P.Hare Royal Aircraft Factory (Putnam)
In mid-1917 a production R.E.8, A4600, had its wings replaced by those from a B.E.2d. Flight trials proved satisfactory and, since this wing structure was stronger than the standard R.E.8 assembly, drawings were prepared for a production version, to be designated the R.E.9.
It may have been the intention of H P Folland, the machine's designer, to settle all the criticism levelled at the R.E.8, for, in addition to its new equal-span, two-bay wings with blunt tips and narrow-chord ailerons hinged from a false rear spar, the new machine was to have an enlarged fin and an aerodynamically balanced rudder. A second machine, A3561, was similarly modified, but had ailerons of slightly shorter span. However, test results showed no advantage in performance over that of the standard R.E.8, the rate of climb being somewhat poorer, and the new design was consequently not adopted for production.
The eventual fate of the two machines is not known, although A3561 was retained at Farnborough as a test bed for some time, and was fitted with various modified control surfaces and also, during 1918, with a 265hp Sunbeam Maori engine.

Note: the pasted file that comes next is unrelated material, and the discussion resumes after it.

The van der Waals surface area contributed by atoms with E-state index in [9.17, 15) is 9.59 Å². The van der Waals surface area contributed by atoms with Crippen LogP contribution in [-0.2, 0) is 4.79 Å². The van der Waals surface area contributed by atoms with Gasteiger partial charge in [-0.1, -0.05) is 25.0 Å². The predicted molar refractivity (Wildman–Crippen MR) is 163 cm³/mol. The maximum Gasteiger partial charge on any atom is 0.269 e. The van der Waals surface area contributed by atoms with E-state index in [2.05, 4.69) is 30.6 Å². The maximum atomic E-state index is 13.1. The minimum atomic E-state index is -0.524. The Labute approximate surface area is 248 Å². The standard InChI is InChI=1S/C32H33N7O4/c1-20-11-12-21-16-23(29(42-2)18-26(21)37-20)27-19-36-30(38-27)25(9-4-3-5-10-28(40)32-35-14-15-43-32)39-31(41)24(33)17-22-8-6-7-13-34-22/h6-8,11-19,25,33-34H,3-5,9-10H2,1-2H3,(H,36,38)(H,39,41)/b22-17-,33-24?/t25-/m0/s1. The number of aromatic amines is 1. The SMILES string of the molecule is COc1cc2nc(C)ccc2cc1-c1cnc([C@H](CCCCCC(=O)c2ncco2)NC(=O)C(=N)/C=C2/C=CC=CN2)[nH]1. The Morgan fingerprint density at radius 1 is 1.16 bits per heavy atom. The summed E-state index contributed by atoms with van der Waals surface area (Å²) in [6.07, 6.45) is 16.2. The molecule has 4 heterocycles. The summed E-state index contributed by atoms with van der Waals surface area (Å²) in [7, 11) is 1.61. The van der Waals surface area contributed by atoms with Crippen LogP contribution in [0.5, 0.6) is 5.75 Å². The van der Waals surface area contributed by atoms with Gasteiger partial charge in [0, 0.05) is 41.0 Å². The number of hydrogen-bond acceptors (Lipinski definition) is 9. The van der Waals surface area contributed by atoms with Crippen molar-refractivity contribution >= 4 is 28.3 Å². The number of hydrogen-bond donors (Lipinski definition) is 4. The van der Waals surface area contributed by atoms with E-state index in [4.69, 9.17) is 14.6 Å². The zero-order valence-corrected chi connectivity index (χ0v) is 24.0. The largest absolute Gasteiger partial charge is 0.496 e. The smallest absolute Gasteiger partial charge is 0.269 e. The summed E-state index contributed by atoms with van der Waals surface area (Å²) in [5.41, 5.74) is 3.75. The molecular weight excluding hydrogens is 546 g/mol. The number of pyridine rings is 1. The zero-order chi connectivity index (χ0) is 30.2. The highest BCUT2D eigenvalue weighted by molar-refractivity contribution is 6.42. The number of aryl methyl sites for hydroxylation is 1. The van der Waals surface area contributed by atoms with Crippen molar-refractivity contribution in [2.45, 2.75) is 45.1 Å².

A broadly similar design, designated the R.T.1, was produced by the Siddeley Deasy Motor Car Company, where both F M Green and J Lloyd had taken up employment after leaving Farnborough. It appears to have been based upon preliminary work previously undertaken at the Royal Aircraft Factory concurrently with the R.E.9 project. The R.T.1 had a modified R.E.8 fuselage, for which type the company was.a contractor, to which were fitted two-bay wings of new design, the upper wing being of greater chord than the lower. Three prototypes were built and tested, but the type was not adopted by the RFC.
Powerplant: 140hp R.A.F.4a V-12
span 38ft 6in;
chord 6ft 0in;
wing area 382 sq ft;
gap 6ft 3 1/2in;
length 27ft 7in;
height 10ft 5in.
Weight: 2,803lb (loaded).
H.King Armament of British Aircraft (Putnam)
R.E.9. This R.E.8 development was apparently intended to be armed as the standard version of the earlier aircraft.